God speaks to the Israelites in the wilderness. Thus begins the Book of Numbers, a book that details much of the Wilderness experience. The portion counts people, days and generations. No doubt, those of you who attend Shabbat Torah study will go in to much detail.
Yet, let me reflect on this idea of Wilderness, a sense of being cut off or out of touch. For in recent years, thanks to Covid, we have heard this expressed by many, especially elders. The surge in anxiety reflects this sense of being adrift in a wilderness of limbo. But in that wilderness, as in any, we find moments, places of rest, of sanctuary—often unexpected. We find an oasis of meaning. Is it something beyond our own self that is speaking to us? So this week, prompted by the portion, let us ask ourselves where we find, or have found our own oasis?
An oasis is someplace that, in them midst of wilderness, provides shelter, refreshment and rest. Where is your oasis? What has emerged in these past years as the place or places; people or person who has provided you that sense of shelter, refreshment, even meaning? Have you found a new sense of relationship? Have you discovered something about yourself that was hidden? Has the rapid passage of time at our age allowed us to think more about priorities of life and spirit rather than the material things or events that we may have missed? Have we become more aware of loss and thus more appreciative of life? Is that an oasis of meaning?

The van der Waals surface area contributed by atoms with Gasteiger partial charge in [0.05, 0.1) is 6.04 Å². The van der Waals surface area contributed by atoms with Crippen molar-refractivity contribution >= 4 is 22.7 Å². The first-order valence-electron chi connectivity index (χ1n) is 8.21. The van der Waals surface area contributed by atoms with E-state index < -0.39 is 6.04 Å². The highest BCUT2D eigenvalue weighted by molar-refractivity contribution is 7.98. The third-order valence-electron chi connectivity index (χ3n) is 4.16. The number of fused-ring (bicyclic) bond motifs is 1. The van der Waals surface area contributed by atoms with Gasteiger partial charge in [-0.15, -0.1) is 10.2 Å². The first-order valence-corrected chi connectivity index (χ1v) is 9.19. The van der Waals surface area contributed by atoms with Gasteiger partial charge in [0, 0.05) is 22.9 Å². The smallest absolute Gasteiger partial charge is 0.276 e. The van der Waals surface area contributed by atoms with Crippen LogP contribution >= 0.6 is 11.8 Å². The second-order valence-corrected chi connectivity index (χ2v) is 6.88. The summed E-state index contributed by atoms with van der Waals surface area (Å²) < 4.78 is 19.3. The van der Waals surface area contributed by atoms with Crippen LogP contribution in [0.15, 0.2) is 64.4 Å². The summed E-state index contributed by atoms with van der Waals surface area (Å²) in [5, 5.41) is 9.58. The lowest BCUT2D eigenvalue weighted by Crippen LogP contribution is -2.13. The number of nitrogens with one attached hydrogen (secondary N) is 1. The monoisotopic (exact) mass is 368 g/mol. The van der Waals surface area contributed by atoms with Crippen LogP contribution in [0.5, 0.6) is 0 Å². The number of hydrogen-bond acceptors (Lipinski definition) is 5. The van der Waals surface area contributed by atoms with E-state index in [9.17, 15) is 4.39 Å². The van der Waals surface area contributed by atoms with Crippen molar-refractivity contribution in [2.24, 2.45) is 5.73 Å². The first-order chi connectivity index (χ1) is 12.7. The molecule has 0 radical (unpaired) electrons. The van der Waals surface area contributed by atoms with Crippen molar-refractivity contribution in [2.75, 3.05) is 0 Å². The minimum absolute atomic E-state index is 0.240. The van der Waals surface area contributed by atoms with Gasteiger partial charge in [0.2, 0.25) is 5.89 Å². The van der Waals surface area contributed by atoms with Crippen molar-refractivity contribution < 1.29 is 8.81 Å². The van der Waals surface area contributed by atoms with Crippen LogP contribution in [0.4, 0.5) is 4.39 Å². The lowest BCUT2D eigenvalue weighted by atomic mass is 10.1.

We are all navigating our own wilderness. What gives us strength? Where do we find that oasis of meaning that allows us to be renewed and refreshed? I suggest that our portion opens the door, this Shabbat, to ask those questions.
Rabbi Richard F Address
Rabbi Richard F. Address, D.Min, is the Founder and Director of www.jewishsacredaging.com. Rabbi Address served for over three decades on staff of the Union for Reform Judaism; first as a Regional Director and then, beginning in 1997, as Founder and Director of the URJ’s Department of Jewish Family Concerns and served as a specialist and consultant for the North American Reform Movement in the areas of family related programming. Rabbi Address was ordained from Hebrew Union College-Jewish Institute of Religion in 1972 and began his rabbinic career in Los Angeles congregations. He also served as a part time rabbi for Beth Hillel in Carmel, NJ while regional director and, after his URJ tenure, served as senior rabbi of Congregation M’kor Shalom in Cherry Hill, NJ from 2011-2014.